a. A place in which literary and artistic materials, such as books, periodicals, newspapers, pamphlets, prints, records, and tapes, are kept for reading, reference, or lending. b. A collection of such materials, especially when systematically arranged. c. A room in a private home for such a collection. d. An institution or foundation maintaining such a collection. A commercial establishment that lends books for a fee. A series or set of books issued by a publisher. A collection of recorded data or tapes arranged for ease of use. A set of things similar to a library in appearance, function, or organization: a library of computer programs. The Supreme Court Library has evolved into a significant collection of materials capable of supporting the most sophisticated legal research. The library was created by a congressional act of 1832, providing that law books in the Library of Congress be separated from other works and that a law library be established for the Supreme Court justices. This statute also gave the justices power to promulgate rules for the use of the library. In 1832 the library contained 2,011 volumes. The Supreme Court's librarian, Henry Deforest Clarke, was appointed in March 1887. A century later, the current librarian administers an institution that contains half a million volumes and has access to databases and other modern library technology. The library's collections are similar to those of a large law school library, including comprehensive coverage of the primary legal materials of the United States and each of the fifty states. The librarian, who is appointed by the chief justice, has the authority to choose assistants and to acquire such books, pamphlets, periodicals, and microfilm as required by the Court for its use and for the needs of its bar. The library is open to the personnel of the Court, members of the bar of the Court, members of Congress, and attorneys of the federal government. The collection is noncirculating, except to justices and members of their legal staffs. The present library facility dates from 1935, when the Court first occupied a building of its own. The main collection is located on the third floor of the Supreme Court Building. The librarian is also responsible for a separate second‐floor library used by the justices, the collections of material and databases located in justices' chambers, and a 15,000‐ square‐foot library located nearby in the Thurgood Marshall Building. The third‐floor library consists of two rooms; the reading room contains the online catalog and circulation and reference areas. This is where the library houses its primary collections. The other room is the records and briefs room. It houses the most complete collection of the Court's records and briefs from 1832 (when written briefs were first required) to the present. What distinguishes libraries in the United States from all others in the world is their emphasis on access. While libraries in many countries collect and preserve those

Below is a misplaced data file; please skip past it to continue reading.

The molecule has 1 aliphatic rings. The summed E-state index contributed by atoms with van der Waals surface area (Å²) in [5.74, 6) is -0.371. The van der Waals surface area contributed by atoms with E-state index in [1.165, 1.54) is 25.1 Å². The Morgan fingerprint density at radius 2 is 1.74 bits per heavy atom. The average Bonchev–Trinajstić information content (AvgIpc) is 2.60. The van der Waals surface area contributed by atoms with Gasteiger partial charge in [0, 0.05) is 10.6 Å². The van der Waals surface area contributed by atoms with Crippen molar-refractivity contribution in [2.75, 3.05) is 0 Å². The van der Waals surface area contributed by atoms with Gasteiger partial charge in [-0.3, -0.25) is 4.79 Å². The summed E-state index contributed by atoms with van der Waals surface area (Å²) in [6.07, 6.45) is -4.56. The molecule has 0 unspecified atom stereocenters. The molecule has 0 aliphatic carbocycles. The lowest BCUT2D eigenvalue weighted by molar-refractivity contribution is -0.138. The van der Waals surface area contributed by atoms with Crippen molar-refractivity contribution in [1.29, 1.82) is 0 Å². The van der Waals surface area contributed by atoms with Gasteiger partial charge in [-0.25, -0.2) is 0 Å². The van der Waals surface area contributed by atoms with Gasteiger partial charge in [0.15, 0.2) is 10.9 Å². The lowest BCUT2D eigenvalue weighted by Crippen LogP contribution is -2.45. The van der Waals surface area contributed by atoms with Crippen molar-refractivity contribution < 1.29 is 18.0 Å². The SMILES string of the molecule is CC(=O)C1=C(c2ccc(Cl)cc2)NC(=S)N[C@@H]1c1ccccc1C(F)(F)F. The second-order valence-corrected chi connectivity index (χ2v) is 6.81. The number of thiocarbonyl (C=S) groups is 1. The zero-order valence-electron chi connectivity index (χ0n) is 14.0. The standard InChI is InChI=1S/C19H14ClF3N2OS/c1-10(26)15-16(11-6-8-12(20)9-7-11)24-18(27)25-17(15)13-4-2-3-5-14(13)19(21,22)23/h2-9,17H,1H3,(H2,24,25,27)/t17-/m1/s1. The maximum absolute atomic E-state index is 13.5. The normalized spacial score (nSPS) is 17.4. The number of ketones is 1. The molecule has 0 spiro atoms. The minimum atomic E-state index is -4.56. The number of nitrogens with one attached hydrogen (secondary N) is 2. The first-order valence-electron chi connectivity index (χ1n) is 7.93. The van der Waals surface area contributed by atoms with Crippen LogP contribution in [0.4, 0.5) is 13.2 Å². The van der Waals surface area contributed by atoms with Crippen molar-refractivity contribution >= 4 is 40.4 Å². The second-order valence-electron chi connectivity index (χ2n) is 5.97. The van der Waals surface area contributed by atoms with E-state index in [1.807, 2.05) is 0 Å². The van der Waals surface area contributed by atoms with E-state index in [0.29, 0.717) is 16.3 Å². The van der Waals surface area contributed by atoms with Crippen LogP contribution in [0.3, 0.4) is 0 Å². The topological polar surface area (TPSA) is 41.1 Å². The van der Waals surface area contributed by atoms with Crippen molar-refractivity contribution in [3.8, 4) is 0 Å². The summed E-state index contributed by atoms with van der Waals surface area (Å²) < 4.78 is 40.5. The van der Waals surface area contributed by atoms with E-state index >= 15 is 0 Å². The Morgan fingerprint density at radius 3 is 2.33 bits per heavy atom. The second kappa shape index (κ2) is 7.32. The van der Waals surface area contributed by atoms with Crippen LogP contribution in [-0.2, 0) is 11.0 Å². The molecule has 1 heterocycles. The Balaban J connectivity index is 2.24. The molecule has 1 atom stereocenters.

books and other materials that document national heritage, libraries in the United Sates have focused on building collections to meet their patrons' needs. Consequently, American libraries are unrivaled in their ease of use. But the history of the library cannot be told in a single story because there are three distinct types in the United States: academic, special or corporate, and public. Academic libraries are subsets of educational institutions, and their histories reflect the principles and philosophies of their parent organizations. Similarly, the history of special libraries, established by individuals with a particular interest in certain topics, or of corporate libraries, created to support researchers in an organization, parallel the histories of their founders and funders. Only the public library has a history of its own. University libraries were the first to appear in America (beginning with the Harvard College Library in 1638). The availability of books for the young men who attended universities was an indication that the new nation valued education and knowledge. The presence of books was valued much more than services, but books were scarce, and more than a few British travelers wrote back to their fellow countrymen that the collections found in the United States were not worthy of the name of a library. Since the librarians were most often faculty members who had the assignment of looking after the books, university libraries were poorly funded and unevenly administered. The history of libraries in America is essentially the story of public libraries. Public libraries grew in countless communities as a response to a growing democracy, but it was not until the nineteenth century that libraries became ubiquitous. The public library that developed in the United States in the late nineteenth century was a prime example of the democratic institutions created to assimilate and integrate the diverse ethnic and cultural groups that had come to constitute America. By 1900 there were approximately two thousand public libraries in the United States. Most were either social libraries, supported by individual philanthropists with a special interest in the community, or subscription libraries, supported by fees paid by those patrons who wished to use the circulating collections. It is no coincidence that the public library came onto the scene at the same time that large corporations came into existence. Mercantile libraries, especially in the East, were founded by and run for the benefit of businesspeople, and they became a source of great pride for many cities during the nineteenth century. Most library historians who have studied these institutions argue that the libraries served, primarily, an educational purpose. The self-improvement campaign that was evident in the middle class during much of the nineteenth century was exemplified by the belief that no knowledge should be foreign to the merchant, and therefore that the reading of books, newspapers, and magazines touching on any subject was professionally useful. These mercantile libraries also became the locus of informational lectures on a wide range of topics. The Enoch Pratt Free Library in Baltimore, established in 1886, exemplified the type of library that was becoming common in many cities. Successful individual businessmen— such as Enoch Pratt, who called the library a symbol of democracy—established libraries